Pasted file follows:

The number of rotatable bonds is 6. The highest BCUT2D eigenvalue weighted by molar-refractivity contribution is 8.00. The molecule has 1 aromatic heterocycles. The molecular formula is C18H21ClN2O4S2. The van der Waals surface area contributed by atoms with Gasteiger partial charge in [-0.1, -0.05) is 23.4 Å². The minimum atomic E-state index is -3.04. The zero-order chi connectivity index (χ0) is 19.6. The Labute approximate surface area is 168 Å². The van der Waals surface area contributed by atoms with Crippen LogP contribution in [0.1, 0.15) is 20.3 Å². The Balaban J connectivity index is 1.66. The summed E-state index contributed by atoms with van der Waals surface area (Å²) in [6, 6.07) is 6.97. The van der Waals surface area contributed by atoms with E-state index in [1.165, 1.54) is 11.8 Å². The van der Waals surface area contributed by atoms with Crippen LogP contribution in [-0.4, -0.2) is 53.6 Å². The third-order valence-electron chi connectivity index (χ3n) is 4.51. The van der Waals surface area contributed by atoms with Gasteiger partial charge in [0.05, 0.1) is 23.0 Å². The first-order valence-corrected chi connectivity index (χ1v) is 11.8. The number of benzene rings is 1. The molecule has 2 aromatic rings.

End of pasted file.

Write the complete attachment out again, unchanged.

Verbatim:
The number of rotatable bonds is 6. The highest BCUT2D eigenvalue weighted by molar-refractivity contribution is 8.00. The molecule has 1 aromatic heterocycles. The molecular formula is C18H21ClN2O4S2. The van der Waals surface area contributed by atoms with Gasteiger partial charge in [-0.1, -0.05) is 23.4 Å². The minimum atomic E-state index is -3.04. The zero-order chi connectivity index (χ0) is 19.6. The Labute approximate surface area is 168 Å². The van der Waals surface area contributed by atoms with Crippen LogP contribution in [0.1, 0.15) is 20.3 Å². The Balaban J connectivity index is 1.66. The summed E-state index contributed by atoms with van der Waals surface area (Å²) in [6, 6.07) is 6.97. The van der Waals surface area contributed by atoms with E-state index in [1.165, 1.54) is 11.8 Å². The van der Waals surface area contributed by atoms with Crippen LogP contribution in [-0.4, -0.2) is 53.6 Å². The third-order valence-electron chi connectivity index (χ3n) is 4.51. The van der Waals surface area contributed by atoms with Gasteiger partial charge in [0.05, 0.1) is 23.0 Å². The first-order valence-corrected chi connectivity index (χ1v) is 11.8. The number of benzene rings is 1. The molecule has 2 aromatic rings.